Arguments don't have to be hurtful, but they can easily turn that way if you're not careful. Luckily, there are several techniques and tricks you can try, which will allow you to get your point across without turning the discussion into a full-on fight. The ability to argue effectively is actually a great skill to learn, and can come in handy in a wide variety of situations, giving you the confidence to stand up for yourself and what you believe in.
1. Arguing Positively
Play fair: Odds are you know exactly how to push the other person's buttons, but it's important to resist if you want to have a civil argument. Resolve that no matter how upset he or she makes you, you will not say the one thing you know would push the argument over the edge.
Respect the other person: Respect what the other person has to say. An argument has to be two-sided; if you fail to hear the other side out, they will return the gesture and not listen to you. Refuting a person's opinion is fine, but refusing to hear it makes a debate pointless.
Attack ideas, not the person they're attached to: When you argue with someone, you should remember to only attack that person's ideas, not the person themselves. That means you shouldn't call the person stupid for thinking what they think, and you shouldn't devolve to attacks on their physical appearance either.
Admit when you are wrong: When you make a mistake, admit it. Admit that you misunderstood or were misinformed. Being wrong doesn't make you a lesser person but admitting you're wrong does make you the bigger person.
Apologize when appropriate: If you've hurt someone or your argument caused problems, you should apologize. Be the adult in the situation and take responsibility for your actions.
Be open to new ideas: The best way to argue positively is to be open to new ideas. You don't want to be wrong in an argument again, do you? Open yourself to the possibility of a better way of thinking or new, fascinating information.
2. Arguing Persuasively
Make them feel smart: When you make people feel stupid, that makes them shut down and tends to quickly lead an argument nowhere. Make them feel smart and you'll have an easier time turning the argument in your favor.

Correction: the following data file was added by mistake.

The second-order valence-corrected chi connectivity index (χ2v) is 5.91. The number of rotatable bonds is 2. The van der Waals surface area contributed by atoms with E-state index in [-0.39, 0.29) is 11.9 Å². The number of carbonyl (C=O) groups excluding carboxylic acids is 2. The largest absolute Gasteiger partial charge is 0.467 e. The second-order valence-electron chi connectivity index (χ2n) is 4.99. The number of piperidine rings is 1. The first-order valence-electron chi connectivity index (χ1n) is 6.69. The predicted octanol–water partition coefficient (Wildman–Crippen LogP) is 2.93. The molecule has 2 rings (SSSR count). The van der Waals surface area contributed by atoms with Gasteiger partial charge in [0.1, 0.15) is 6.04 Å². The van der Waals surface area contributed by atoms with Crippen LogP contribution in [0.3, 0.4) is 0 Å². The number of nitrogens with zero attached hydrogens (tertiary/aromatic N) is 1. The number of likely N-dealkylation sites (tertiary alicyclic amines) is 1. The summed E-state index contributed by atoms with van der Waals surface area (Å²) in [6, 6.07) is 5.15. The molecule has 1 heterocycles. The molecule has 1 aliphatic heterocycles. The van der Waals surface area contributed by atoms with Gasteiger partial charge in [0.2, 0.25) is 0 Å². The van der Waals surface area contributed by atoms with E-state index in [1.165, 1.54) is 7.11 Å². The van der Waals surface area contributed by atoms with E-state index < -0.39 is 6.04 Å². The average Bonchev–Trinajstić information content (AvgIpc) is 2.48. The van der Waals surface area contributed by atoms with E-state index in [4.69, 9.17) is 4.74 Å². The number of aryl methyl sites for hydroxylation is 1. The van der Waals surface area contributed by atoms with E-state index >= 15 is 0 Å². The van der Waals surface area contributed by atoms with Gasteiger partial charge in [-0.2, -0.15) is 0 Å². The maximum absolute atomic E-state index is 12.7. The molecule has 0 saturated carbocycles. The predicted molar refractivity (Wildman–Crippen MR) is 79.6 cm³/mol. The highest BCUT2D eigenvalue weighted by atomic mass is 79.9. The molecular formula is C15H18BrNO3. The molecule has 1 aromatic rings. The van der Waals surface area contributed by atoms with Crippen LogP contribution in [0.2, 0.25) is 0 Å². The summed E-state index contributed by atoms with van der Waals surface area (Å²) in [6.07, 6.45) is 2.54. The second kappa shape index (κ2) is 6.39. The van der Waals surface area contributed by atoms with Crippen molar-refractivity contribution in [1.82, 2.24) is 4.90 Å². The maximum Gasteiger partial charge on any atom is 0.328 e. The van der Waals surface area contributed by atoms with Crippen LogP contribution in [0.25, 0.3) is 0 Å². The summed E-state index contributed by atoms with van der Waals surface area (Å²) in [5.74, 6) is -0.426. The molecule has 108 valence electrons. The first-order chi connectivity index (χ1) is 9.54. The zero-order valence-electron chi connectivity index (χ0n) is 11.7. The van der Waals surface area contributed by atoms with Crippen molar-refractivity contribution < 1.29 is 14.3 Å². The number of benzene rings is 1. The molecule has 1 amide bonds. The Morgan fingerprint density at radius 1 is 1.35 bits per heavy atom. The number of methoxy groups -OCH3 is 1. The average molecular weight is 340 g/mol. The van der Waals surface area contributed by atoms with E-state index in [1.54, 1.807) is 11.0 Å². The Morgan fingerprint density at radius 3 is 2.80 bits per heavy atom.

Use evidence tailored to the argument and audience: Evidence from reliable sources that specifically supports and deals with what you're arguing about can be one of the easiest ways to win an argument. You should also tailor the type of evidence you use to what kind of person they are, using more logical or more emotional evidence based on what you think they'll respond to best.
Look for logical fallacies: Pointing out fallacies in their logic and politely explaining why that logic is bad is a good way to start to change someone's mind. Learning to recognize logical fallacies can be challenging but here are a few common ones:
Watch out for arguments with incorrectly assume that correlation means causation. For example, rates of autism diagnosis increased with the usage of cell phones. Therefore, autism is caused by cellphone usage. Post-hoc fallacies are similar, but are based on the idea that because A preceded B, B was caused by A.
An Argument from Silence fallacy is the idea that because there is no evidence for something, it must not exist. For example, God/germs/evolution/aliens do not exist because we have never physically witnessed them.
Non-Sequiturs are when the conclusion of an argument is unrelated to its premise. For example, the argument that we can't pay teachers more because policemen and firefighters do not make that much money.
Paint them as the hero or victim: People like to think of themselves as the main character in their life story. Keep them thinking this and charm them into changing their views by carefully tailoring how you talk about the issues.
For example, "I know you really, really want to help people. You're one of the most generous people that I know. But if you really wanted to help people, you wouldn't donate to a charity that misuses their money like that. Don't you want to be sure that your money is directly saving lives?"
Curate your language: When you argue, avoid language like "you" and "me". Instead, use words like "we". This brings your opponent into thinking of the two of you as a single unit with singular interests, rather than driving you apart.
Know when to stop: Sometimes, someone won't be able to change their mind right in front of you. Sometimes you have to just back off and their mind will change slowly over the course of time, as they think about what you said. Of course, sometimes you just have to persist too. It's a subtle art that you may just have to experiment with.
Generally, if someone seems like they're getting really upset, it's time to stop.
Close the argument with something like, "Okay, I can see that I can't change your mind but, please, just think about what I said."
Afroza Akhter Tina
Department of English, DIU